Spring Sports Weather vs. Fall Sports Weather: Which Season Has it Worse?
- Mar 14, 2018
Spring sports weather and fall sports weather are two different animals. Softball and track coaches know they have to watch out for sudden thunderstorms and soggy turf just like football and soccer coaches know they have to watch out for early-season heat stress and late season chills.
In a school’s athletics program, the competition doesn’t end when the final whistle blows. It’s not uncommon to have a little friendly rivalry between the different sports teams and seasons. Baseball and softball teams help push each other towards better records just as the football teams and cheerleading squads.
So which seasons’ coaches have the most severe weather to worry about? Keep reading to find out.
Spring Sports Weather Challenges
You can count on two things in the spring: Baseball and rain. The first major concern spring sports coaches have when it comes to the weather is the rain.
Unless you’re in the desert, seemingly-endless rainstorms seem to make up much of the months of March, April, and May. While this is great for some plants, it’s difficult for athletic directors forced to decide whether-or-not games should be played. Playing on natural fields during the rain can do a lot of damage to them. Not to mention, the rain makes everything slick and more dangerous for players of high impact sports.
Another issue with spring rains is lightning. Thunderstorms are commonplace for spring as the cool winter air moves out and warmer, more humid spring air moves in. These become more frequent in most areas as spring sports seasons hit their most exciting points and summer nears. It’s important for Athletic Directors and Coaches to make sure there is a severe weather alerting plan in place. Alerting systems are the new norm for athletic facilities. If you still don’t have one, you can take a look at your options with our buying guide.
One last important severe weather condition in the spring is the heat. In those later weeks in the season, heat stress becomes a big issue. When student-athletes’ bodies become too hot they can’t function properly. This results in heat-related illnesses like dizziness, dehydration, and even exertional heat stroke. Even though these aren’t the hottest days of the year, it’s the sudden change that catches some student-athletes off-guard.
Fall Sports Weather Challenges
The Fall season isn’t without its severe weather challenges either, and some are even the same as the spring sports weather challenges. For example, fall sports coaches also have to deal with heat stress. Most of the time, preseason for fall sports starts during the summer when heat-related symptoms are common. Coaches need to make sure they know the temperature forecast and have plenty of water available to players.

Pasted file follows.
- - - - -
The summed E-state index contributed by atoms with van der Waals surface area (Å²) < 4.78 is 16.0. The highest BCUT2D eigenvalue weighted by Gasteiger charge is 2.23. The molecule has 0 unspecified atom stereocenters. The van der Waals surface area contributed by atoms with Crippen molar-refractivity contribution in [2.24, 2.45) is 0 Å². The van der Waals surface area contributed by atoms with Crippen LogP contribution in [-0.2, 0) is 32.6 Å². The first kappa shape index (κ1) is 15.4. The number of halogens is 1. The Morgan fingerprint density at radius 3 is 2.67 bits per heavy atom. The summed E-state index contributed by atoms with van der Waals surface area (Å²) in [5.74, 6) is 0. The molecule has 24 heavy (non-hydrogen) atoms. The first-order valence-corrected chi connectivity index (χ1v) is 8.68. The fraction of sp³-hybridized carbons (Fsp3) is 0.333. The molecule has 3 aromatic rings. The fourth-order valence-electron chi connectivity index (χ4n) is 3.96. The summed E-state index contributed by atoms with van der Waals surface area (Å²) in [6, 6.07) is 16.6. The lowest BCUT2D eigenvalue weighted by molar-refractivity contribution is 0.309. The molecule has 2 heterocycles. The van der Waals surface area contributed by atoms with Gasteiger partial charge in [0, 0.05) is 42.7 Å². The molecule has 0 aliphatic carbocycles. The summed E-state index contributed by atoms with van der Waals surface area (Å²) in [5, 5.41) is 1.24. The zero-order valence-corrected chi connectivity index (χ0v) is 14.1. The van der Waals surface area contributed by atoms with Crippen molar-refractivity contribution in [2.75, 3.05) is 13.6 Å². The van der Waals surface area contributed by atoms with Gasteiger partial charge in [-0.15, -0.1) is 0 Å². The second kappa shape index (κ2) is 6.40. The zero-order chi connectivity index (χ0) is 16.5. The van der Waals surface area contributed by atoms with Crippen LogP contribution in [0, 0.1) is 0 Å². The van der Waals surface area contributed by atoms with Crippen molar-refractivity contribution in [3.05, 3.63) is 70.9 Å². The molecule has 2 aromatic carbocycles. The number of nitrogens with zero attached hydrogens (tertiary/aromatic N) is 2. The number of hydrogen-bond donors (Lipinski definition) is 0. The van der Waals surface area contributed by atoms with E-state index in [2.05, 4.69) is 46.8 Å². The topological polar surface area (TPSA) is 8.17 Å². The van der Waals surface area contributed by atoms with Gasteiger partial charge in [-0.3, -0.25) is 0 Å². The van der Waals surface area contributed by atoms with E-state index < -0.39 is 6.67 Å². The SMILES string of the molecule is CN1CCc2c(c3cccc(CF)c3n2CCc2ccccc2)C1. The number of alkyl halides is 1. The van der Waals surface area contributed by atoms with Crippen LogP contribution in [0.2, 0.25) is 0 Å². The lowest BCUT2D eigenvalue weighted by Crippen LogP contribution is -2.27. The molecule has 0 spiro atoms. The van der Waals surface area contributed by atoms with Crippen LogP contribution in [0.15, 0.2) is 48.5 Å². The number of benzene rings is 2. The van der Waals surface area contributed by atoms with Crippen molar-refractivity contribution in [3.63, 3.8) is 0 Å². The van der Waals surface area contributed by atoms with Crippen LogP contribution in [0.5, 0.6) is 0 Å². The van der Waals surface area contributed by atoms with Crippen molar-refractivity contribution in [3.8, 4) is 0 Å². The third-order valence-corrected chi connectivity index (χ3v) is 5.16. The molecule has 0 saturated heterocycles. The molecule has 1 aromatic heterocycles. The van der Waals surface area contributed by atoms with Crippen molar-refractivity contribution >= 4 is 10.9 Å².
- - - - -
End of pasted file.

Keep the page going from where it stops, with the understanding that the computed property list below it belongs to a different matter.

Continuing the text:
Another fall sports weather challenge that is shared by the spring is lightning. While less common in the fall, lightning can strike at any time of the year. It can even strike during the winter. In fact, thundersnow struck and injured a teacher in New Jersey in March 2018. If a school already has an outdoor alerting system or alternative severe weather alerting tool, they should keep them on all year long to protect students of every season.
The main challenge unique to the fall season for sports teams is worrying about the hurricane season. Hurricane season starts on June 1 but peaks when school starts in September. Rescheduling in hurricane-prone areas can be difficult, especially if there is significant damage from the storm.
Have a Game Plan for Severe Weather
Although they share some similarities, springs sports weather challenges are different from fall sports weather challenges. As for which is worse? We don’t really think they are comparable. While spring thunderstorms can be extremely dangerous and disruptive, so can fall hurricanes or sudden freezes. Weather threats not only vary by season but by location as well. For example, our schools and facilities in Florida worry about lightning year-round, while schools in New Jersey only really worry about it during the warmer months of the year.
Just as coaches have to come up a game plan for each team they face, Athletic Directors need to have a game plan for the severe weather unique to their geographical location. Each season, this plan will be different considering the various seasonal weather trends. At the core of any plan is severe weather alerting. Today, there is a multitude of different methods to receive severe weather alerts. The most popular include:
- Outdoor Alerting Systems & Horns
- Text Alerts
- Desktop Alerts
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